I want to share a few other passages that make it clear that Paul expected women to speak in the church. If not, why would he have given the following instructions? There would be no reason for him to give directions for women who were speaking in the church, if they were never allowed to do speak.
"Every woman who prays or prophesies with her head uncovered dishonors her head—it is the same as having her head shaved." (I Corinthians 11:5)
So what do we do with the troubling verses that command women to be silent in the churches? Well, we have to interpret those verses in light of what we have already covered--that there were women in leadership positions of the church. Obviously, Paul was not writing to them. He was addressing another issue entirely--the women who were loud and unruly during the service, causing disorder and confusion..
When he wrote to the church in Corinth, he was dealing with a church that was very disorderly in their services. He spent most of the letter correcting excesses and abuses. Some of these pertained to women in particular and some were to the entire church. Paul was not being prejudiced against women when he told the Corinthian women to keep silent. In the early church, the seating arrangement was quite different from our modern day churches. Men were seated on one side of the church while the women and children were seated on the opposite side. In fact, this is still practiced in many cultures today.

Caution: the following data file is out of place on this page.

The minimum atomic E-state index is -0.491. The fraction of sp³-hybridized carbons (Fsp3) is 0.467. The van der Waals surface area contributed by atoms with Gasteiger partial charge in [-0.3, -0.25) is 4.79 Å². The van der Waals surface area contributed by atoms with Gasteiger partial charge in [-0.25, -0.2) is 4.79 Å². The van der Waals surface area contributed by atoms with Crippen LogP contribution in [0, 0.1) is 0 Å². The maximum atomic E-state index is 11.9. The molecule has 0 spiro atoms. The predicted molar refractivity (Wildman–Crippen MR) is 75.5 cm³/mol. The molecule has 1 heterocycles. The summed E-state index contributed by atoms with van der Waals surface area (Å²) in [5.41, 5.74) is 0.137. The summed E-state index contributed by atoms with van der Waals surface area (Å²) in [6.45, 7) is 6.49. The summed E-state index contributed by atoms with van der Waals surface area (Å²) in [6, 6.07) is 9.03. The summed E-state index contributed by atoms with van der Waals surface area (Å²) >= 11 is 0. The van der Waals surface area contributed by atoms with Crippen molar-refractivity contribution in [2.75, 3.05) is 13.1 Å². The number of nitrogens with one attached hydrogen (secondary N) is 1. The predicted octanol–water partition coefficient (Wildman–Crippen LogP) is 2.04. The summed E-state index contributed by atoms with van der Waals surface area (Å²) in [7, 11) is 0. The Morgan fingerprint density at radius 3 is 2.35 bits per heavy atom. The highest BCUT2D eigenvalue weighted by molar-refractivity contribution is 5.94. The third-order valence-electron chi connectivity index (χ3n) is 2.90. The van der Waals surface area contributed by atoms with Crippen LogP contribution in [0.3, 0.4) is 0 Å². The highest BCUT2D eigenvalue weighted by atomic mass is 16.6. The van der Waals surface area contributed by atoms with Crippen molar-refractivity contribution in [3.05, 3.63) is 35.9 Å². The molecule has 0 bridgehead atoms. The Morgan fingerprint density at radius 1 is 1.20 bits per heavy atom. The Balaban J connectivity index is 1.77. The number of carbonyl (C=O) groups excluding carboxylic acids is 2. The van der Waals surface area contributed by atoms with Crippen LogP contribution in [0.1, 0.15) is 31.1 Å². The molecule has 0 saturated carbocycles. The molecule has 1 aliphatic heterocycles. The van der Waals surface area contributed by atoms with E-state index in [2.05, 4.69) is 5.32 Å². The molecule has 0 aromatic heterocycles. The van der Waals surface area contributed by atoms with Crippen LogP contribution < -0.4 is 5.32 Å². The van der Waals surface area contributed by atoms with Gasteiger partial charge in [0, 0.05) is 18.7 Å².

The women of Christ's day were generally uneducated and usually only men were educated. When the church met the women were tempted to shout across the room and ask their husbands the meaning of whatever was being taught. As you can imagine, this disrupted the service. Paul was simply saying during the service, "Women, keep your children quiet and you be quiet, and if you have anything to ask your husbands, wait until you get home." Because of the new equality that Christianity brought to women, it could be that some of them were taking their freedom too far, to the point of being obnoxious. (I am sure that you probably know some men that are like that, today).
When Paul wrote to Timothy, he gave him similar instructions. Once again, we have to understand the context of the letter. In I Timothy, a careful reader should see that Paul was concerned about many severe heresies and false teachings. As a matter of fact, many of the proponents and victims of the false teachings, were women. Timothy pastored in Ephesus, and goddess worship might have played a large part in Paul dealing so severely with the women. Ephesus was a primary center of the worship of Diana or Artemis. The heresies taught might have suggested that women were authoritative over men and had higher access to spiritual knowledge than men did. Some of that still exists in the Church, today.
Regardless of the particulars, in both cases Paul was dealing with specific incidents in specific churches for very particular reasons.
(I send out messages like each morning. If you are interested, let me know. However, you can also find these messages at: Thought For The Day)